As an environmental scientist it is my job to look at the global environment and determine if it is healthy and happy, or in need of a helping hand. Environmental scientists read the landscape and make an assessment based on the weight of evidence provided.
Looking around at the world this week I have grown less confident that the future Earth will be healthy and happy.
Each day I journey from my home through a sea of other homes. Housing developments that have stripped all life from the landscape. Once beautiful bushland, now transformed into the monotonous straight lines and grey rooftops of ‘progress’.
“The inhabitants are detached from the natural world in the same way an animal caged in a zoo is detached from its own natural world”
The inhabitants of these homes are boxed into an ecosystem that affords nothing of the base needs of humans. The inhabitants are detached from the natural world in the same way an animal caged in a zoo is detached from its own natural world.
It is this detachment from the natural world that I see as the greatest inhibition to a better future. We, as humans, have lost touch with nature. We are happy to sit in our boxes, in our world of convenience and technology. We are happy to be detached from the ecosystems that are there to sustain us.
Pacific Coast USA. Source: Deane Bayas on Pexels.
People travel to the Pacific Coast to stare longingly at the natural world – the ocean. Sensing a base instinct to connect with that environment. An instinct that is supressed by the humdrum of life in the urban jungle. People travel to the savannah plains of Africa to allow themselves to feel the ‘energy’ of the continent. To fill a void created by living life disconnected from the natural world. But the connection is neither deep nor meaningful. It is fleeting. Enough to recharge the battery just long enough before the next vacation.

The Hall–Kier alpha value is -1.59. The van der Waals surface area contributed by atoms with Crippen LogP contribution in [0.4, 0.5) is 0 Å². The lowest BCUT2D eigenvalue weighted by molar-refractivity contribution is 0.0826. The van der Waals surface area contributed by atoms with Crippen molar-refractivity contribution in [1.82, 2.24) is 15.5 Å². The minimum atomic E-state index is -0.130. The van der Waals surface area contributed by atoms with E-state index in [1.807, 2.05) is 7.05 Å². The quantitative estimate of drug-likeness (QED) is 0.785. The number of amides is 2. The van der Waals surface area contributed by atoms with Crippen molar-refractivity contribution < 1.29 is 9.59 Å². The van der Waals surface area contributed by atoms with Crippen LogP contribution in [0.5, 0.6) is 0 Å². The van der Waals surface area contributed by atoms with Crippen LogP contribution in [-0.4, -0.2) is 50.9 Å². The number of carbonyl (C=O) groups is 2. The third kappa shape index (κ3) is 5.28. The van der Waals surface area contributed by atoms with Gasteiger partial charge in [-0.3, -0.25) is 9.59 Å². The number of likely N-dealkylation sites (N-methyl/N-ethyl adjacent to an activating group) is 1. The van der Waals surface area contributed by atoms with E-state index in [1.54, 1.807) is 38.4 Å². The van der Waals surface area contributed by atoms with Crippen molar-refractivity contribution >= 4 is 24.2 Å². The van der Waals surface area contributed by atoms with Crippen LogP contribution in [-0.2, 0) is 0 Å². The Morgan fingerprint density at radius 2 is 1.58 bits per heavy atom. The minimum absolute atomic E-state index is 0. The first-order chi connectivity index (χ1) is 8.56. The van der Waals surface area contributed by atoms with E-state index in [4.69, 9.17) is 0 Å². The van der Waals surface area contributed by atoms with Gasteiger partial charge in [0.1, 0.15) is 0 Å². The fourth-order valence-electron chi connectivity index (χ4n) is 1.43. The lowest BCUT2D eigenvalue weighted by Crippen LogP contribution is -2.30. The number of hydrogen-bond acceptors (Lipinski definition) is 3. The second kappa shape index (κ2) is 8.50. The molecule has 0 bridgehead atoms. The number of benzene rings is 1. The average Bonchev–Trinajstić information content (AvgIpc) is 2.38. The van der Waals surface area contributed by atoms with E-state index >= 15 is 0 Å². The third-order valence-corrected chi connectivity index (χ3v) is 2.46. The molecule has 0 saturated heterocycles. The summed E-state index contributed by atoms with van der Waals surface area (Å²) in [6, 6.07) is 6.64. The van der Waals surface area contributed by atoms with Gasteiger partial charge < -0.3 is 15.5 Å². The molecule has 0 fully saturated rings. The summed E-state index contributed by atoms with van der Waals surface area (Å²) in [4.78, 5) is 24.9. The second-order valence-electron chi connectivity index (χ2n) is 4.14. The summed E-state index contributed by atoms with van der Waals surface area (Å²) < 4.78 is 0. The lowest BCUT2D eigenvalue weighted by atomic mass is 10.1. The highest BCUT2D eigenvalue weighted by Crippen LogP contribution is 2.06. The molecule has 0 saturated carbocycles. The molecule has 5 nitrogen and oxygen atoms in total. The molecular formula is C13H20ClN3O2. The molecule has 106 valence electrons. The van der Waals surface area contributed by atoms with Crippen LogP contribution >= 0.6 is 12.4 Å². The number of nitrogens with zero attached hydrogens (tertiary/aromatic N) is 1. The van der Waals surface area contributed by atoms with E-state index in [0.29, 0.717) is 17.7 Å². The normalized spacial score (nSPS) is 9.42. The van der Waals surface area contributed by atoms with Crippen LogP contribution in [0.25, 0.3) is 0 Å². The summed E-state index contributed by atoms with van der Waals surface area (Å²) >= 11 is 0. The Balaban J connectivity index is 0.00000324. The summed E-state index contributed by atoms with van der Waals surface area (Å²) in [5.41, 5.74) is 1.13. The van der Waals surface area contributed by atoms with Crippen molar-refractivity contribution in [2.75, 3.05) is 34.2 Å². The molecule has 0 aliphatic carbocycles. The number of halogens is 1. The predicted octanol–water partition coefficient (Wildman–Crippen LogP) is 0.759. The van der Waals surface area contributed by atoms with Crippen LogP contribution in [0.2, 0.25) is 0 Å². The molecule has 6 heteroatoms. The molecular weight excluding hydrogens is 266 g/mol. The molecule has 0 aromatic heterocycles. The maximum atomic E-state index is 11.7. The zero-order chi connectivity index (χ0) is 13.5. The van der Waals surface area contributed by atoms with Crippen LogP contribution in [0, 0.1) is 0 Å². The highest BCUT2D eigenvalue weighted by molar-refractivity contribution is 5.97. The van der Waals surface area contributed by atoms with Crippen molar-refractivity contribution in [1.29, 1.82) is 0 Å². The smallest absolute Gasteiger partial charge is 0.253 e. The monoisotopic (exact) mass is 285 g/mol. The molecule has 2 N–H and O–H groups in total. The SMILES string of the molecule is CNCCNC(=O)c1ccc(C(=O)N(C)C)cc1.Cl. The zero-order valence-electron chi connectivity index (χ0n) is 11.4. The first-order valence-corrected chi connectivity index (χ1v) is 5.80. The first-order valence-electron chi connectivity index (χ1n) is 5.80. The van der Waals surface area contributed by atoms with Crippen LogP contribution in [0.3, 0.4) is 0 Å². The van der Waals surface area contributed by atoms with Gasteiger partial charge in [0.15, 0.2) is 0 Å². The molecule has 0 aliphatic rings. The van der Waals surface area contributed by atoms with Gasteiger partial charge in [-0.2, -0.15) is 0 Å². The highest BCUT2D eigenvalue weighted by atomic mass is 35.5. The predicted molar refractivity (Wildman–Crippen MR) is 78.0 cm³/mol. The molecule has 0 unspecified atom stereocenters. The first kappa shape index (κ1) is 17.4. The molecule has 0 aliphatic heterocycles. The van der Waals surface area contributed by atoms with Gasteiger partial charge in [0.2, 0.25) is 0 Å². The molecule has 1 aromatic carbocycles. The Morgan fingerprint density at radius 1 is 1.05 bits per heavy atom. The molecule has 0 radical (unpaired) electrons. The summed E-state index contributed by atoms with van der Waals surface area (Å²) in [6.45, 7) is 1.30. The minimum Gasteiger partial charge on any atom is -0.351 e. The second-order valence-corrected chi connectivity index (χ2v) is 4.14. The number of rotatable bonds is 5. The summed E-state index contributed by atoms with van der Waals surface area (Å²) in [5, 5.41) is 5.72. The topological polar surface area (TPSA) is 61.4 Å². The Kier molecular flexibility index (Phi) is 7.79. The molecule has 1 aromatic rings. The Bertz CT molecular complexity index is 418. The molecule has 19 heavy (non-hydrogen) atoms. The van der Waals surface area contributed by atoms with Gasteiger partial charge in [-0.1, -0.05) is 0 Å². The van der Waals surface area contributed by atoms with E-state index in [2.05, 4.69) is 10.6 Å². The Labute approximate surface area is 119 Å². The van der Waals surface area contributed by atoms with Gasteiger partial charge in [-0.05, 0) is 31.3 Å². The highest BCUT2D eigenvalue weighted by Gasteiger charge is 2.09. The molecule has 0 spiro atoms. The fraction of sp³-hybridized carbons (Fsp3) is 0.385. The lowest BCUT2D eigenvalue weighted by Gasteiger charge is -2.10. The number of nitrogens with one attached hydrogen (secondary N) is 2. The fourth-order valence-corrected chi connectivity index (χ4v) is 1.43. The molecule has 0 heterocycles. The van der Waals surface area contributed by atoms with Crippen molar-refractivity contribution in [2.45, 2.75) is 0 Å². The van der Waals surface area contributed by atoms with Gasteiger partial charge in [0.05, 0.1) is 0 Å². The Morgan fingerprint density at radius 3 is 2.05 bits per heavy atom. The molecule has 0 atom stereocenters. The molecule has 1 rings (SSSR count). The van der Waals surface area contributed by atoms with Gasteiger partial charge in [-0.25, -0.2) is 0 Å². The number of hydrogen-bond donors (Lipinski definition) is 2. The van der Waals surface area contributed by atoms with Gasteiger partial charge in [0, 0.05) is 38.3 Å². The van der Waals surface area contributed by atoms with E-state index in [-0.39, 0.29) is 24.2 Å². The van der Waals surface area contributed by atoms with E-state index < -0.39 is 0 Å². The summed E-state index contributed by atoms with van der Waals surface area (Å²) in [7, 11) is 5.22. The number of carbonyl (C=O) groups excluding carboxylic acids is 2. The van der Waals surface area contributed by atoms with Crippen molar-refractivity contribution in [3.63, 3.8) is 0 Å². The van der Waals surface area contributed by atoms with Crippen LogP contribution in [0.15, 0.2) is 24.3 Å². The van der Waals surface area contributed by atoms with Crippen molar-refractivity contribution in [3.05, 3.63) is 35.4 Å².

Humans have not evolved in separation from the natural world, no, the opposite is true. Humans have evolved to have a deep and meaningful connection to the natural world. I do not begrudge development, housing, and life in the city. But we have become so detached from the natural world that we are failing to see just how much our lives depend on it.
“Connecting with the natural world is a base human instinct, and it something that many of us have lost.”
As an environmental scientist, part of the study of environments and ecosystems is the study of us. The natural world is suffering, and so too are we. Without a connection to the natural world, a realisation of the deep bond that we have with the environments around us, I fear what the future will hold.